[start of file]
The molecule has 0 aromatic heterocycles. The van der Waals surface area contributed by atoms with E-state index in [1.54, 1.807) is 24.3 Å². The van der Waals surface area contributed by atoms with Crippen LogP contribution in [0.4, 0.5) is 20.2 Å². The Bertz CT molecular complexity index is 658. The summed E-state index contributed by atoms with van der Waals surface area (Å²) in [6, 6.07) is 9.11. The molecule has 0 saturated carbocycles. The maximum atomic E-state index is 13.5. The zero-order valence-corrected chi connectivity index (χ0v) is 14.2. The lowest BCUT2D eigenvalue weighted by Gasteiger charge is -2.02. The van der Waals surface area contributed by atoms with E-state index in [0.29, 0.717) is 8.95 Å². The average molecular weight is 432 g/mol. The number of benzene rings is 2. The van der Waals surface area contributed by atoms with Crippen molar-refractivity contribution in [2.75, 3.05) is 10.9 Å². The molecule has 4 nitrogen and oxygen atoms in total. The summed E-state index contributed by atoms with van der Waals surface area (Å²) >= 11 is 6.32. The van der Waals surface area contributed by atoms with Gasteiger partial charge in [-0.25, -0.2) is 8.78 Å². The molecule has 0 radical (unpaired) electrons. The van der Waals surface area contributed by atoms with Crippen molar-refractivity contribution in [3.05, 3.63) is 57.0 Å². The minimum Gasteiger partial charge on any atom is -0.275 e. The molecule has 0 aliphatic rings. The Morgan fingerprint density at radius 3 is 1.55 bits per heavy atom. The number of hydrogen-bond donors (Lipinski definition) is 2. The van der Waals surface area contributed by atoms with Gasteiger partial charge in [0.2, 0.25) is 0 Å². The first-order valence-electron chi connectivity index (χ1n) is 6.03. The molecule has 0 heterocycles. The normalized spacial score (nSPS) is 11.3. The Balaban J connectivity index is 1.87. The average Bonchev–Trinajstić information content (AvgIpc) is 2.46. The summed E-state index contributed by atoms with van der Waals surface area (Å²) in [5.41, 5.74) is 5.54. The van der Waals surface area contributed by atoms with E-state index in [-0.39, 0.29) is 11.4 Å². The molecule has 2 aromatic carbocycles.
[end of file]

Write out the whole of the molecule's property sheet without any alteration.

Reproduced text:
The molecule has 0 aromatic heterocycles. The van der Waals surface area contributed by atoms with E-state index in [1.54, 1.807) is 24.3 Å². The van der Waals surface area contributed by atoms with Crippen LogP contribution in [0.4, 0.5) is 20.2 Å². The Bertz CT molecular complexity index is 658. The summed E-state index contributed by atoms with van der Waals surface area (Å²) in [6, 6.07) is 9.11. The molecule has 0 saturated carbocycles. The maximum atomic E-state index is 13.5. The zero-order valence-corrected chi connectivity index (χ0v) is 14.2. The lowest BCUT2D eigenvalue weighted by Gasteiger charge is -2.02. The van der Waals surface area contributed by atoms with E-state index in [0.29, 0.717) is 8.95 Å². The average molecular weight is 432 g/mol. The number of benzene rings is 2. The van der Waals surface area contributed by atoms with Crippen molar-refractivity contribution in [2.75, 3.05) is 10.9 Å². The molecule has 4 nitrogen and oxygen atoms in total. The summed E-state index contributed by atoms with van der Waals surface area (Å²) >= 11 is 6.32. The van der Waals surface area contributed by atoms with Gasteiger partial charge in [-0.25, -0.2) is 8.78 Å². The molecule has 0 radical (unpaired) electrons. The van der Waals surface area contributed by atoms with Crippen molar-refractivity contribution in [3.05, 3.63) is 57.0 Å². The minimum Gasteiger partial charge on any atom is -0.275 e. The molecule has 0 aliphatic rings. The Morgan fingerprint density at radius 3 is 1.55 bits per heavy atom. The number of hydrogen-bond donors (Lipinski definition) is 2. The van der Waals surface area contributed by atoms with Gasteiger partial charge in [0.2, 0.25) is 0 Å². The first-order valence-electron chi connectivity index (χ1n) is 6.03. The molecule has 0 heterocycles. The normalized spacial score (nSPS) is 11.3. The Balaban J connectivity index is 1.87. The average Bonchev–Trinajstić information content (AvgIpc) is 2.46. The summed E-state index contributed by atoms with van der Waals surface area (Å²) in [5.41, 5.74) is 5.54. The van der Waals surface area contributed by atoms with E-state index in [-0.39, 0.29) is 11.4 Å². The molecule has 2 aromatic carbocycles.